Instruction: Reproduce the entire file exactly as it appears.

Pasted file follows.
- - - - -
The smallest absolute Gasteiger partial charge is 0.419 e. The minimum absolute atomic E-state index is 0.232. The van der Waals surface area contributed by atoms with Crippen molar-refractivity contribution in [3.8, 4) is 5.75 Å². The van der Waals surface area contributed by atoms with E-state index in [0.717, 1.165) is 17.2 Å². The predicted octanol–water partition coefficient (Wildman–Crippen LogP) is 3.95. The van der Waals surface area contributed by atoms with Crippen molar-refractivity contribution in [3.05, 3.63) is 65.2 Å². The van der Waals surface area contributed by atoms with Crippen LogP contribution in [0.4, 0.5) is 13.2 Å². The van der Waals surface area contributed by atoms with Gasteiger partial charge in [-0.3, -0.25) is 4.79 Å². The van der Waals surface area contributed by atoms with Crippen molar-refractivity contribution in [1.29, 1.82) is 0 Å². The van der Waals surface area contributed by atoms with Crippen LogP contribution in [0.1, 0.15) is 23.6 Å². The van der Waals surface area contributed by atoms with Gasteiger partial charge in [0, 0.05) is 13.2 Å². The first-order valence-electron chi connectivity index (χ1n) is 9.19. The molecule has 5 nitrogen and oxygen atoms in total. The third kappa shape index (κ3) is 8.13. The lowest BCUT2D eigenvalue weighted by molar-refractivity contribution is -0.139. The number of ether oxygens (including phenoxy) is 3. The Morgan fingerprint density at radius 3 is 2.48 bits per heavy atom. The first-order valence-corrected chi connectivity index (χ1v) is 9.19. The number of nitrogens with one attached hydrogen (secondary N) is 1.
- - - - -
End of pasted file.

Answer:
The smallest absolute Gasteiger partial charge is 0.419 e. The minimum absolute atomic E-state index is 0.232. The van der Waals surface area contributed by atoms with Crippen molar-refractivity contribution in [3.8, 4) is 5.75 Å². The van der Waals surface area contributed by atoms with E-state index in [0.717, 1.165) is 17.2 Å². The predicted octanol–water partition coefficient (Wildman–Crippen LogP) is 3.95. The van der Waals surface area contributed by atoms with Crippen molar-refractivity contribution in [3.05, 3.63) is 65.2 Å². The van der Waals surface area contributed by atoms with Crippen LogP contribution in [0.4, 0.5) is 13.2 Å². The van der Waals surface area contributed by atoms with Gasteiger partial charge in [-0.3, -0.25) is 4.79 Å². The van der Waals surface area contributed by atoms with Crippen molar-refractivity contribution in [1.29, 1.82) is 0 Å². The van der Waals surface area contributed by atoms with Crippen LogP contribution in [0.1, 0.15) is 23.6 Å². The van der Waals surface area contributed by atoms with Gasteiger partial charge in [0, 0.05) is 13.2 Å². The first-order valence-electron chi connectivity index (χ1n) is 9.19. The molecule has 5 nitrogen and oxygen atoms in total. The third kappa shape index (κ3) is 8.13. The lowest BCUT2D eigenvalue weighted by molar-refractivity contribution is -0.139. The number of ether oxygens (including phenoxy) is 3. The Morgan fingerprint density at radius 3 is 2.48 bits per heavy atom. The first-order valence-corrected chi connectivity index (χ1v) is 9.19. The number of nitrogens with one attached hydrogen (secondary N) is 1.